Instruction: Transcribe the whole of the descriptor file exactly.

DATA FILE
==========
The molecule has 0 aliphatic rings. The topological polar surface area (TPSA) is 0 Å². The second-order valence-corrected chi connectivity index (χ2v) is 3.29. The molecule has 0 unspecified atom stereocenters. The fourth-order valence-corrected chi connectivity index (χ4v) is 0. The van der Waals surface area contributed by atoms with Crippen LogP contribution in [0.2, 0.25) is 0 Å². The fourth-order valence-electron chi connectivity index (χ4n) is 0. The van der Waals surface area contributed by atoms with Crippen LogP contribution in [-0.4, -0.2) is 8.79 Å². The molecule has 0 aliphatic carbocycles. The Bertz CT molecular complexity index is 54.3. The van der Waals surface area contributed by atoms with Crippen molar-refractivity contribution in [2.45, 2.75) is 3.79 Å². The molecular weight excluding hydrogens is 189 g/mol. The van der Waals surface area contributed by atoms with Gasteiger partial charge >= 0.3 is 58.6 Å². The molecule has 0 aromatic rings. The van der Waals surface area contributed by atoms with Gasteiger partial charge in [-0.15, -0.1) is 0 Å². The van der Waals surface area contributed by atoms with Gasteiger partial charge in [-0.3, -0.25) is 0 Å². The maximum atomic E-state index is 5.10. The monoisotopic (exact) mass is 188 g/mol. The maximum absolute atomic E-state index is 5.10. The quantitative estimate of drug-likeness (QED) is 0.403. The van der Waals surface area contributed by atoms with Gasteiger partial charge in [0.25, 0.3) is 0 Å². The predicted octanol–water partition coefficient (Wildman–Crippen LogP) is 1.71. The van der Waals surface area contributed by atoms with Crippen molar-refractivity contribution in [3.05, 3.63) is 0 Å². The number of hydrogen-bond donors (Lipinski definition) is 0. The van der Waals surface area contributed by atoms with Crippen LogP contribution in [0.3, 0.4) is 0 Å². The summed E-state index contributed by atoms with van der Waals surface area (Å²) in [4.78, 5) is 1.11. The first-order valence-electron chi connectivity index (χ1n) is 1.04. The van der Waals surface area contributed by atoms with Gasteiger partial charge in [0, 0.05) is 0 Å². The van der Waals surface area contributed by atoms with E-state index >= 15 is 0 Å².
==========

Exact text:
The molecule has 0 aliphatic rings. The topological polar surface area (TPSA) is 0 Å². The second-order valence-corrected chi connectivity index (χ2v) is 3.29. The molecule has 0 unspecified atom stereocenters. The fourth-order valence-corrected chi connectivity index (χ4v) is 0. The van der Waals surface area contributed by atoms with Crippen LogP contribution in [0.2, 0.25) is 0 Å². The fourth-order valence-electron chi connectivity index (χ4n) is 0. The van der Waals surface area contributed by atoms with Crippen LogP contribution in [-0.4, -0.2) is 8.79 Å². The molecule has 0 aliphatic carbocycles. The Bertz CT molecular complexity index is 54.3. The van der Waals surface area contributed by atoms with Crippen molar-refractivity contribution in [2.45, 2.75) is 3.79 Å². The molecular weight excluding hydrogens is 189 g/mol. The van der Waals surface area contributed by atoms with Gasteiger partial charge >= 0.3 is 58.6 Å². The molecule has 0 aromatic rings. The van der Waals surface area contributed by atoms with Gasteiger partial charge in [-0.15, -0.1) is 0 Å². The van der Waals surface area contributed by atoms with Gasteiger partial charge in [-0.3, -0.25) is 0 Å². The maximum atomic E-state index is 5.10. The monoisotopic (exact) mass is 188 g/mol. The maximum absolute atomic E-state index is 5.10. The quantitative estimate of drug-likeness (QED) is 0.403. The van der Waals surface area contributed by atoms with Gasteiger partial charge in [0.25, 0.3) is 0 Å². The predicted octanol–water partition coefficient (Wildman–Crippen LogP) is 1.71. The van der Waals surface area contributed by atoms with Crippen molar-refractivity contribution in [3.05, 3.63) is 0 Å². The number of hydrogen-bond donors (Lipinski definition) is 0. The van der Waals surface area contributed by atoms with Crippen LogP contribution in [0.3, 0.4) is 0 Å². The summed E-state index contributed by atoms with van der Waals surface area (Å²) in [4.78, 5) is 1.11. The first-order valence-electron chi connectivity index (χ1n) is 1.04. The van der Waals surface area contributed by atoms with Gasteiger partial charge in [0, 0.05) is 0 Å². The van der Waals surface area contributed by atoms with E-state index >= 15 is 0 Å².